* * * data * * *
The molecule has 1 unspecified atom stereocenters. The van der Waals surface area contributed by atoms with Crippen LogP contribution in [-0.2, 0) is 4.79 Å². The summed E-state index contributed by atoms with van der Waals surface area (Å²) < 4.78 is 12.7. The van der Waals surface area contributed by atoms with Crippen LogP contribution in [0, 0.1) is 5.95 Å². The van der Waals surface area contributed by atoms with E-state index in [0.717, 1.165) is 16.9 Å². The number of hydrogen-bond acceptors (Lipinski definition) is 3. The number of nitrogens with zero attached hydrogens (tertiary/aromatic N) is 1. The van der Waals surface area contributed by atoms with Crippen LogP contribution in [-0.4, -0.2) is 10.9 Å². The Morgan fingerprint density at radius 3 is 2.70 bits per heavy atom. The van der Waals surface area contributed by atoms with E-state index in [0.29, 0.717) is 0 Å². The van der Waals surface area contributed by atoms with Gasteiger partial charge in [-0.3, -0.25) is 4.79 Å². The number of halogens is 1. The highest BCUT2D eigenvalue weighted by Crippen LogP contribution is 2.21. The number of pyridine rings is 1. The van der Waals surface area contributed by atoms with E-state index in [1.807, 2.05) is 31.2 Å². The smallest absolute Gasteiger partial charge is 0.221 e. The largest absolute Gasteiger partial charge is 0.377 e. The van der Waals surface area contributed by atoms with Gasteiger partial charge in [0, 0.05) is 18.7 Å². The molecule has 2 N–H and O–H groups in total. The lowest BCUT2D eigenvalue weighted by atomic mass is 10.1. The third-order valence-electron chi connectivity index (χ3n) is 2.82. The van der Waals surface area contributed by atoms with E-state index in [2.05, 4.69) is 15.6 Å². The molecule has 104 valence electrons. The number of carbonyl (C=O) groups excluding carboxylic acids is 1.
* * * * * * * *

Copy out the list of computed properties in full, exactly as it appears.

The molecule has 1 unspecified atom stereocenters. The van der Waals surface area contributed by atoms with Crippen LogP contribution in [-0.2, 0) is 4.79 Å². The summed E-state index contributed by atoms with van der Waals surface area (Å²) < 4.78 is 12.7. The van der Waals surface area contributed by atoms with Crippen LogP contribution in [0, 0.1) is 5.95 Å². The van der Waals surface area contributed by atoms with E-state index in [0.717, 1.165) is 16.9 Å². The number of hydrogen-bond acceptors (Lipinski definition) is 3. The number of nitrogens with zero attached hydrogens (tertiary/aromatic N) is 1. The van der Waals surface area contributed by atoms with Crippen LogP contribution in [-0.4, -0.2) is 10.9 Å². The Morgan fingerprint density at radius 3 is 2.70 bits per heavy atom. The van der Waals surface area contributed by atoms with E-state index in [0.29, 0.717) is 0 Å². The van der Waals surface area contributed by atoms with Gasteiger partial charge in [-0.3, -0.25) is 4.79 Å². The number of halogens is 1. The highest BCUT2D eigenvalue weighted by Crippen LogP contribution is 2.21. The number of pyridine rings is 1. The van der Waals surface area contributed by atoms with E-state index in [1.807, 2.05) is 31.2 Å². The smallest absolute Gasteiger partial charge is 0.221 e. The largest absolute Gasteiger partial charge is 0.377 e. The van der Waals surface area contributed by atoms with Gasteiger partial charge in [0, 0.05) is 18.7 Å². The molecule has 2 N–H and O–H groups in total. The lowest BCUT2D eigenvalue weighted by atomic mass is 10.1. The third-order valence-electron chi connectivity index (χ3n) is 2.82. The van der Waals surface area contributed by atoms with E-state index in [2.05, 4.69) is 15.6 Å². The molecule has 104 valence electrons. The number of carbonyl (C=O) groups excluding carboxylic acids is 1.